October 12, 2015

    Many of today’s critics of Christianity view believers in Christ as feelers instead of thinkers. The skeptical charge is often that the faith of most Christians is grounded more in emotional experience than rational considerations. Christians are viewed as people who follow their hearts instead of their heads.

    • Christian Life
  • Think Again: The Danger of Preferential Reasoning

    October 5, 2015

    There seems to be a tendency in human beings to draw the logical conclusion that each of us prefers to be true. So when it comes to evaluating arguments for reasonableness and explanatory power, preference tends to weigh heavily in our final assessment. Preference can even at times trump solid evidence that points to the truth of an alternative conclusion.

    • Logic
  • “The Martian”: The Ultimate Rescue Mission

    September 30, 2015

    This Friday, the film adaptation of Andy Weir’s highly successful debut novel The Martian hits theaters. In anticipation of the film’s release, I met with editor Sandra Dimas to discuss how The Martian might help remind others of a different kind of rescue mission.

    • Worldviews
  • Adaptation: A Story of Brilliant Design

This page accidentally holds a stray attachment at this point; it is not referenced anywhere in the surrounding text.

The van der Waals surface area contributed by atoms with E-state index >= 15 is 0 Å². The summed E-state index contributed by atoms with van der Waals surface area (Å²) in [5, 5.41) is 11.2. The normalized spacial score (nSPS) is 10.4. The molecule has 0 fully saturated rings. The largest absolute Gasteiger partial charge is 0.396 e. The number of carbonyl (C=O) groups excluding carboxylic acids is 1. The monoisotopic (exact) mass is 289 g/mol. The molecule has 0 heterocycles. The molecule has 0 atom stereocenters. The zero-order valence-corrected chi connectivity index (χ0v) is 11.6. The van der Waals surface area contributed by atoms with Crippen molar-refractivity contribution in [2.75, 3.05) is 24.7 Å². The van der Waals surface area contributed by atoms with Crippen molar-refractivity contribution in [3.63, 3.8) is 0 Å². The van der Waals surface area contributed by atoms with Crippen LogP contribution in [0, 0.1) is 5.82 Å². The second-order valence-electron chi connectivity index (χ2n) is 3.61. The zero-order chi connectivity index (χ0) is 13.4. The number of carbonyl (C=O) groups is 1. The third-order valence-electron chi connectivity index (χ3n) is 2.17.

September 21, 2015

    In storytelling, every tale is told within an overarching framework. Settings, events, characters are critical in storytelling and plot development. The best writers create tension, foreshadowing, plot twists, and characterizations that not only entertain, but also make sense within the world the writer has established. It’s how it all fits together and progresses towards a meaningful, if not surprising, ending that makes a great story. Bad stories, on the other hand, result when the story’s world violates its own principles, or when the protagonist defies his or her own nature.

    • Naturalism
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  • Apologetics Strategies: The Myth of a Bulletproof Argument

    September 14, 2015

    Imagine if there was one argument for the truth of Christianity so convincing that everyone who heard it immediately embraced the gospel. Imagine evidence so persuasive that all you had to do was share it with your unsaved friend, and she’d instantly leave her unbelief behind. Imagine a proof that could overcome all obstacles to Christian faith.

    • General Apologetics
  • My Attachment to St. Augustine

    September 7, 2015

    A number of Christians have found my attachment to St. Augustine of Hippo (AD 354–430) peculiar. Some probably think St. Augustine belongs exclusively to the Roman Catholic Church, and perhaps they mistakenly assume that no Protestant can genuinely appreciate a Catholic saint. But what these Christians fail to realize is that Augustine is as historically and theologically important to Protestants as he is to Catholics (agreeing with Westminster Seminary theologian Carl Trueman’s assessment).

    • People of Faith
  • The Ethics of Dropping the Atomic Bomb

    September 1, 2015